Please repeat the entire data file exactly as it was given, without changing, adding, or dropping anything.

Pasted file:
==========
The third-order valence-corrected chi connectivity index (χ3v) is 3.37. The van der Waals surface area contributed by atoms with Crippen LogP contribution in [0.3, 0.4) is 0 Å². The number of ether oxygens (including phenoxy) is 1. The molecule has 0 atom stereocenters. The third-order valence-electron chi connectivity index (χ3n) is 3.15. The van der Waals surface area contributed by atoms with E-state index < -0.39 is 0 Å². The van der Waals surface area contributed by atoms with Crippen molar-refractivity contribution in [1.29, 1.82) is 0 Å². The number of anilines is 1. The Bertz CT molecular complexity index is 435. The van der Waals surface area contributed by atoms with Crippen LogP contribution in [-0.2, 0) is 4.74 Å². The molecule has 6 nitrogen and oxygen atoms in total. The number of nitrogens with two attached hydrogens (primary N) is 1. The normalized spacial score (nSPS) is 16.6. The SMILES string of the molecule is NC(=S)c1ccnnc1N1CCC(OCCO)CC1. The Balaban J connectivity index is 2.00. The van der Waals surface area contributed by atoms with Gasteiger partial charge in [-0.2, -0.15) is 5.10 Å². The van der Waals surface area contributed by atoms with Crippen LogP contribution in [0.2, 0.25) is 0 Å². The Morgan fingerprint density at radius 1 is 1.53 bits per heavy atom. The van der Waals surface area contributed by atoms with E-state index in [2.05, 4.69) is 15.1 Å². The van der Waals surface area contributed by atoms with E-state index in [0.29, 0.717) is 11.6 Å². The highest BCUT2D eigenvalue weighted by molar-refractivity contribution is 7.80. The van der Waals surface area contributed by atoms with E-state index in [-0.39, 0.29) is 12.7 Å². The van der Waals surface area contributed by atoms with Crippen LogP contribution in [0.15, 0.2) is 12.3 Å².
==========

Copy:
The third-order valence-corrected chi connectivity index (χ3v) is 3.37. The van der Waals surface area contributed by atoms with Crippen LogP contribution in [0.3, 0.4) is 0 Å². The number of ether oxygens (including phenoxy) is 1. The molecule has 0 atom stereocenters. The third-order valence-electron chi connectivity index (χ3n) is 3.15. The van der Waals surface area contributed by atoms with E-state index < -0.39 is 0 Å². The van der Waals surface area contributed by atoms with Crippen molar-refractivity contribution in [1.29, 1.82) is 0 Å². The number of anilines is 1. The Bertz CT molecular complexity index is 435. The van der Waals surface area contributed by atoms with Crippen LogP contribution in [-0.2, 0) is 4.74 Å². The molecule has 6 nitrogen and oxygen atoms in total. The number of nitrogens with two attached hydrogens (primary N) is 1. The normalized spacial score (nSPS) is 16.6. The SMILES string of the molecule is NC(=S)c1ccnnc1N1CCC(OCCO)CC1. The Balaban J connectivity index is 2.00. The van der Waals surface area contributed by atoms with Gasteiger partial charge in [-0.2, -0.15) is 5.10 Å². The van der Waals surface area contributed by atoms with Crippen LogP contribution in [0.2, 0.25) is 0 Å². The Morgan fingerprint density at radius 1 is 1.53 bits per heavy atom. The van der Waals surface area contributed by atoms with E-state index in [2.05, 4.69) is 15.1 Å². The van der Waals surface area contributed by atoms with E-state index in [0.29, 0.717) is 11.6 Å². The highest BCUT2D eigenvalue weighted by molar-refractivity contribution is 7.80. The van der Waals surface area contributed by atoms with E-state index in [-0.39, 0.29) is 12.7 Å². The van der Waals surface area contributed by atoms with Crippen LogP contribution in [0.15, 0.2) is 12.3 Å².